Recent years have been good for law firms of all kinds and sizes. But good days can’t last forever. Whether the next downturn hurting law firms gets traced to a world-wide virus, political disruption, or just a plain old recession, it doesn’t really matter. What matters for law firms having to ride the looming bumpy road is whether they can respond when the inevitable downturn hits.
In any downturn cycle, there are law firms that are winners, survivors and, unfortunately, losers. Where your law firm ultimately finds itself in that spectrum does not reflect on its innate goodness, quality of work, or dedication to the finest tenets of the profession. Rather, winners, survivors and losers experience different consequences because they are positioned for a path not anticipated. Making that path a favorable one depends not just on their existing profiles, but also on the way they prepare those profiles for an uncertain future.
Based on past experiences, five things will play a big part in deciding your firm’s fate:
Financial Strength. The foundation for surviving any downturn is financial strength. A firm whose current success is built on strong financial principles, solid attorney productivity, and reward systems that motivate positive performance should do well in good times, but also in a downturn. Conversely, a firm whose financial strength is based more on recent infusions of talent through lateral hires or mergers may be less strong than seemed. Because financial strength is so important in any recession, understanding your firm’s financial ecosystem is critical.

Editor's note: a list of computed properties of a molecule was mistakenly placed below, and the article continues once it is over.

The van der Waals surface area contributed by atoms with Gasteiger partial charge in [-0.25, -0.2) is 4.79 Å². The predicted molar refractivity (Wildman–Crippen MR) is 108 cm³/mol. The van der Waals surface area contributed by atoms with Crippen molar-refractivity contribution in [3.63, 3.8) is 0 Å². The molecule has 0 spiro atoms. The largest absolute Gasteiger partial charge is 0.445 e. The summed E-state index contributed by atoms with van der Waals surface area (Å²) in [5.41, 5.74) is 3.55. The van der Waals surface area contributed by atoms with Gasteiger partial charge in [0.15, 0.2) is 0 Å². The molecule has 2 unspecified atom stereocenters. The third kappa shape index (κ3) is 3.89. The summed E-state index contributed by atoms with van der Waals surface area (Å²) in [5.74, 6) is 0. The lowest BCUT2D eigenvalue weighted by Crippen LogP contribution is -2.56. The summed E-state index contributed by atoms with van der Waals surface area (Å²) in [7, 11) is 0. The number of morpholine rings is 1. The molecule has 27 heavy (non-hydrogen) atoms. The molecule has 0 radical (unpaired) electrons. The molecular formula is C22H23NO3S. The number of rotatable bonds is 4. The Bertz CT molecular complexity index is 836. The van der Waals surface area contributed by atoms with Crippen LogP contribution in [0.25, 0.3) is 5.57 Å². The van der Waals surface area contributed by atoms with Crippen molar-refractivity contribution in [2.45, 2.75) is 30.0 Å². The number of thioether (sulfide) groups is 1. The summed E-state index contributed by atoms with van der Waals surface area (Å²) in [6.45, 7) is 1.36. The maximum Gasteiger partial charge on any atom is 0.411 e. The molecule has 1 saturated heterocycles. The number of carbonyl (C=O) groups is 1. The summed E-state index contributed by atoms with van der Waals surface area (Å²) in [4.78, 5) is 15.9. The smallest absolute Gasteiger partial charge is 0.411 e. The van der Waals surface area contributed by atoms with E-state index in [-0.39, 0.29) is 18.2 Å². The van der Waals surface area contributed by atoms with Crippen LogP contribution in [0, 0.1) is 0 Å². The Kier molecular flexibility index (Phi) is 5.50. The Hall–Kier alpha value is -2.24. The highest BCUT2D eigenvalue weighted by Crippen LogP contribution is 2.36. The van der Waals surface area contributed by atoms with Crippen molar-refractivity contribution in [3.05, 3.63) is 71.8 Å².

Operational Flexibility. In any downturn, cash flow can become constricted, so preserving liquidity by eliminating discretionary items, unproductive people, and excess real estate can be important. While cutting back on some of these items can be achievable to a degree, paring back on long-term liabilities like real estate leases may prove more challenging. This can be particularly true for a firm that has recently grown with the addition of multiple offices and the incurrence of long-term obligations. For the firm facing potential inadequate operational flexibility, a review of its long-term commitments is an important first step.
Culture. As the Great Recession showed, firms that survived owed no small thanks to solid and cohesive cultures in which key contributors stayed calm by taking long-term views. Shaky cultures, especially ones built primarily on compensation or aggressive growth, heightened the risk of failure. When challenges arise in the next recession, will your firm’s culture stimulate votes in favor of firm or self? Assessing the kind of culture present at your firm is useful when thinking about the next downturn.
Leadership. Steady and experienced leadership is an important element to surviving a downturn. Does your firm have respected and trusted leaders who have exhibited sound judgment? Or are your leadership young, inexperienced and/or untested in crisis? The profile of your firm’s leadership says a lot about how it may fare in the next recession. Working with green leadership today to build experience, demonstrate sound judgment and instill trust and confidence is an important step before crisis erupts.
Preparation. No matter how your firm’s financial strength, operational flexibility, culture or leadership stack up, preparing now while things are good is critical for conquering the next recession. Because there is always room to improve, shoring up these four elements is essential while other eyes at the firm remain fixed on the good times. By preparing now, it will be far easier to confront recession when it comes.
Where your firm sits today and where leadership takes it prior to the next downturn will help decide your firm’s future. Firms whose profiles are suspect and not improved prior to the next recession have a future directed towards struggle if not disaster. Other firms, blessed with solid profiles or vigilant about improving them, likely will not only survive but may be positioned for opportunity. As you enjoy your current success, have you thought about where on the spectrum your firm will fall in the next recession?